What Do Jellyfish Eat
The jellyfish is one of the ocean's most fascinating and unique specimens. With strange, bell-shaped bodies and a jaw-dropping luminescent glow, it's hard to believe that these sea creatures are of this world.
Though there are so many questions one could ask about the curious jellyfish species, we're here to answer one of the most popular:
What do jellyfish eat?
Come dive in with us to learn more about the diet of the Jellyfish species.
What Do Jellyfish Eat In The Ocean?
Though it might seem hard to believe, Jellyfish are carnivorous sea creatures, meaning they love to feast on other animals.
The jellyfish will eat just about anything that it floats into, making it what scientists call an "opportunistic predator."
While jellyfish certainly aren't picky about what they eat, a jellyfish's diet depends on how large it is.
Some jellyfish even eat other jellyfish!
However, smaller jellyfish, some of which are as small as a pinhead, can only feed the tiniest sea creatures, called plankton.
Beyond the typical species of jellyfish, there are a few unique exceptions. For example, the spotted jellyfish will raise algae inside its stomach. It will then use this alga to photosynthesize and deliver nutrients to the rest of its body.
We also know that many species of jellyfish are quite voracious when they eat. As a result, they are seen looking for prey in blooms. A jellyfish bloom is a congregation of jellyfish that can grow into the millions. In some cases, jellyfish blooms can devour so much food that entire fisheries disappear, leaving behind very little for humans to eat.
Ocean experts believe that the occurrence of blooms will skyrocket in the near future due to climate change, which could end up decimating the ocean's ecosystems.
How Do Jellyfish Eat?
Your first question might be,
How in the world does a sea creature that doesn't have a brain, a heart, or any bones eat other creatures?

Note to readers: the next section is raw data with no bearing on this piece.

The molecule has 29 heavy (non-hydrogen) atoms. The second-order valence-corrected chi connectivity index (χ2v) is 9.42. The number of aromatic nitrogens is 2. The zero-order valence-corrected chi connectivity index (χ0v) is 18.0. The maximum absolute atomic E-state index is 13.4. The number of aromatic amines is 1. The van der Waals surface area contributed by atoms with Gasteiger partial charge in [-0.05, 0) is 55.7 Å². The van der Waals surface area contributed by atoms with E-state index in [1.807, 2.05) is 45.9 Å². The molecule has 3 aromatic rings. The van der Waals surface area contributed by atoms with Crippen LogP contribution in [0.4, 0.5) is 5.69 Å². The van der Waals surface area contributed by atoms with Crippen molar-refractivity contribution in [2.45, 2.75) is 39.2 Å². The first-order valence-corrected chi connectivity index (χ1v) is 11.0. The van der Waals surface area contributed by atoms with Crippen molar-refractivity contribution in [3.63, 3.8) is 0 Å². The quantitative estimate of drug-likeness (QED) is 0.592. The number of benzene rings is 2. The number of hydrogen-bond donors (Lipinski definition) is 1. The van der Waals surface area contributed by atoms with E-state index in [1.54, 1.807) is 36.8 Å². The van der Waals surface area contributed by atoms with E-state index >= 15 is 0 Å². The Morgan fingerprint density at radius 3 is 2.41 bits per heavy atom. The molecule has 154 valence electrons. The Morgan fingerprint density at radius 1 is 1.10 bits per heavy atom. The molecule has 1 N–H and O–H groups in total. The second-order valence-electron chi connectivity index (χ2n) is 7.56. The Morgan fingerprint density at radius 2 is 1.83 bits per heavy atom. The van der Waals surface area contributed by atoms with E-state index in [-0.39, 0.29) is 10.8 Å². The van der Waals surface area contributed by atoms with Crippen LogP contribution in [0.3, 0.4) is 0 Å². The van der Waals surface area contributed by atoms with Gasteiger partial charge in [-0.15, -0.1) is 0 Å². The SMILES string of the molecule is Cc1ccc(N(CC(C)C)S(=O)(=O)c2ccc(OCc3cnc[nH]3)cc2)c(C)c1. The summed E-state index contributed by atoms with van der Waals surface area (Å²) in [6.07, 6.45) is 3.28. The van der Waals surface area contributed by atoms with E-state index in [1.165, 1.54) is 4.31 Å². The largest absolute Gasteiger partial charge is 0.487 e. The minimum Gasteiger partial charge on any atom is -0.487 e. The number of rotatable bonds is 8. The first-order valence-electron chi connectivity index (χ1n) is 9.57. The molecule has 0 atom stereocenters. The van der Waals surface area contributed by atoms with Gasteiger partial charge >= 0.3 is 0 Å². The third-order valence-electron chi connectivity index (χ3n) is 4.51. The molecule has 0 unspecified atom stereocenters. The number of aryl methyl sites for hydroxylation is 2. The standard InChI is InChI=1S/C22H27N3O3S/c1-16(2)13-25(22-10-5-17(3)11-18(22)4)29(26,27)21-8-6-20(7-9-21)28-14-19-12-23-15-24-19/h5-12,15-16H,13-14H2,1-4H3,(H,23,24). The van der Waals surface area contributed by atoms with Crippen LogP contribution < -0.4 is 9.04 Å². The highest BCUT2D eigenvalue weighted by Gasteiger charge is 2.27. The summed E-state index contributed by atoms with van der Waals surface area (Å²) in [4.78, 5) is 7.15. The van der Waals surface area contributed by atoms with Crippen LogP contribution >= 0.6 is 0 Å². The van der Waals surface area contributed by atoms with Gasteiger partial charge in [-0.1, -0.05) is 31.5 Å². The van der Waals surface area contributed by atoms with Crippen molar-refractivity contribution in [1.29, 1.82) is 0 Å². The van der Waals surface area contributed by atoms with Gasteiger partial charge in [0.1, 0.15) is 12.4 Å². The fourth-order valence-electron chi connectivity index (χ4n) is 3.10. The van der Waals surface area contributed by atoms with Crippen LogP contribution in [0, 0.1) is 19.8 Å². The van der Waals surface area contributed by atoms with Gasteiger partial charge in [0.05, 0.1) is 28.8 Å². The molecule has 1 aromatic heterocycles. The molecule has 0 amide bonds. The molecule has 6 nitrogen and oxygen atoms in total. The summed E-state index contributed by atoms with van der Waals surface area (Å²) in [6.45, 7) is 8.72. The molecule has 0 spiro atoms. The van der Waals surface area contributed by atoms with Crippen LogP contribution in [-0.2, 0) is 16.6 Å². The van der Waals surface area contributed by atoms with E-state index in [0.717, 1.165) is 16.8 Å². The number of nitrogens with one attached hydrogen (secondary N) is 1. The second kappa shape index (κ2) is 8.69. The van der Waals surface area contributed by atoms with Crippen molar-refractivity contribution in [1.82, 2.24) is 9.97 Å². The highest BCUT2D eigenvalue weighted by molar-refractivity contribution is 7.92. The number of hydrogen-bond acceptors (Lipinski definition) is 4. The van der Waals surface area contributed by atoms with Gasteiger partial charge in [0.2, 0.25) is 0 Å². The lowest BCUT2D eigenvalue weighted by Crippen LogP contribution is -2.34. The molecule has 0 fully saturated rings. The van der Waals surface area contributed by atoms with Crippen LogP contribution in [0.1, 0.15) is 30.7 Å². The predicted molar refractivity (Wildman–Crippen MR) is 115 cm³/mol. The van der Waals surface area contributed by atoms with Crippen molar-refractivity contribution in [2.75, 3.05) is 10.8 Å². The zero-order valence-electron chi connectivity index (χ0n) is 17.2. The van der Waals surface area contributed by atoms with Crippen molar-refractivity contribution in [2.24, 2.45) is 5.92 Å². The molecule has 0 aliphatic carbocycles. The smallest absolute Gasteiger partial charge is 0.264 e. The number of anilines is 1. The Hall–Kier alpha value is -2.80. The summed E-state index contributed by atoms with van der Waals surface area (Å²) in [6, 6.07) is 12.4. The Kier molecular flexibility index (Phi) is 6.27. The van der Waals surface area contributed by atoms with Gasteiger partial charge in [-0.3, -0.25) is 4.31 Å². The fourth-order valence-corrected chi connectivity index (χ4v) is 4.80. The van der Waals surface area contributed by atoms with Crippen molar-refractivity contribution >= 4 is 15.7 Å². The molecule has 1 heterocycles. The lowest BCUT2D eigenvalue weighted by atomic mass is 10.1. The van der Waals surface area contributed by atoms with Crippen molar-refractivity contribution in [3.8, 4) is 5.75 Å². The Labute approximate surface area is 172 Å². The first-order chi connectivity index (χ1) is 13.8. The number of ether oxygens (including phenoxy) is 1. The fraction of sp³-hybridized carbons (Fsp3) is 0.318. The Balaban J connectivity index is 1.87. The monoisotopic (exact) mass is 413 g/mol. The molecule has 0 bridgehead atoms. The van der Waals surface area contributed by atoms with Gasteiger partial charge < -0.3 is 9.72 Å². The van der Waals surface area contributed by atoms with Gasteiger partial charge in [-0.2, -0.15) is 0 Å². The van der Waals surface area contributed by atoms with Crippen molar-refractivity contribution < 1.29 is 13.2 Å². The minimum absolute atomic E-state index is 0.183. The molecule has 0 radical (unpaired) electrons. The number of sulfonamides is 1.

Well, the answer depends on what life stage the jellyfish is in. It may seem strange, but the jellyfish's body can change radically throughout its life. Scientists often split the life of a jellyfish into four parts. In certain periods of its life, a jellyfish is sexual, while in other phases, it goes through asexual production. Throughout these different parts of their lives, jellyfish undergo incredible transformations.
The four stages of the jellyfish include:
The larva stage is the first stage when the jellyfish comes out of the egg and sperm of its parents. The larva will search for a surface to settle down on so it can continue developing. During this stage, it will become a sedentary polyp or baby jellyfish.
From there, the sedentary polyp will bud off into an ephyra, or a free-swimming jellyfish clone. These clones will continue living until they reach the adult jellyfish stage, otherwise known as the "medusa" stage. Interestingly, adult jellyfish only live long enough to reproduce.
The longest jellyfish stage is the polyp stage, in which the jellyfish remains for a few years while it continues to mature. During the polyp stage, the jellyfish will develop a digestive system. However, because these small jellyfish are still stuck to rocks during this stage, they have no way to get out and capture food. That is why we refer to them as passive predators during this stage, as they can only seize on organic matter or other tiny organisms that float by them.